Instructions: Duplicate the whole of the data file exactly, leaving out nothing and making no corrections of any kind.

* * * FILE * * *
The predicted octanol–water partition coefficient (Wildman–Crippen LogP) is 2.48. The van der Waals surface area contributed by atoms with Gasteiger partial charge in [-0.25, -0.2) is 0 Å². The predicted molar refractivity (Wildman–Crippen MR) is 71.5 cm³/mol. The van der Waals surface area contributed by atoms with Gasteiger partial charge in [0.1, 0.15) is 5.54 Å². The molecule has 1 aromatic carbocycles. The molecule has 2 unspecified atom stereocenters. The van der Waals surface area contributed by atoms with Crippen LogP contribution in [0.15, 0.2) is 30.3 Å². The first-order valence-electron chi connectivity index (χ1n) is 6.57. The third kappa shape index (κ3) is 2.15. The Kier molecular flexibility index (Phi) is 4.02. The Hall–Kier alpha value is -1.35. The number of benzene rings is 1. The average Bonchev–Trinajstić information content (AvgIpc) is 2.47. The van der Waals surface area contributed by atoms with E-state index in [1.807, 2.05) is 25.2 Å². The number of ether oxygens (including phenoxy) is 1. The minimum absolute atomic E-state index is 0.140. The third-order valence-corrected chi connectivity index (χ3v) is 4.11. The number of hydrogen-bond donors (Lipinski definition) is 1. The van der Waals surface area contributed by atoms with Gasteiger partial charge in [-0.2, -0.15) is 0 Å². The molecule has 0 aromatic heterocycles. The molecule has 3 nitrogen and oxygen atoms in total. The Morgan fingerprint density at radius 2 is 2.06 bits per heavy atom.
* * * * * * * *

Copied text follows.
The predicted octanol–water partition coefficient (Wildman–Crippen LogP) is 2.48. The van der Waals surface area contributed by atoms with Gasteiger partial charge in [-0.25, -0.2) is 0 Å². The predicted molar refractivity (Wildman–Crippen MR) is 71.5 cm³/mol. The van der Waals surface area contributed by atoms with Gasteiger partial charge in [0.1, 0.15) is 5.54 Å². The molecule has 1 aromatic carbocycles. The molecule has 2 unspecified atom stereocenters. The van der Waals surface area contributed by atoms with Crippen LogP contribution in [0.15, 0.2) is 30.3 Å². The first-order valence-electron chi connectivity index (χ1n) is 6.57. The third kappa shape index (κ3) is 2.15. The Kier molecular flexibility index (Phi) is 4.02. The Hall–Kier alpha value is -1.35. The number of benzene rings is 1. The average Bonchev–Trinajstić information content (AvgIpc) is 2.47. The van der Waals surface area contributed by atoms with E-state index in [1.807, 2.05) is 25.2 Å². The number of ether oxygens (including phenoxy) is 1. The minimum absolute atomic E-state index is 0.140. The third-order valence-corrected chi connectivity index (χ3v) is 4.11. The number of hydrogen-bond donors (Lipinski definition) is 1. The van der Waals surface area contributed by atoms with Gasteiger partial charge in [-0.2, -0.15) is 0 Å². The molecule has 0 aromatic heterocycles. The molecule has 3 nitrogen and oxygen atoms in total. The Morgan fingerprint density at radius 2 is 2.06 bits per heavy atom.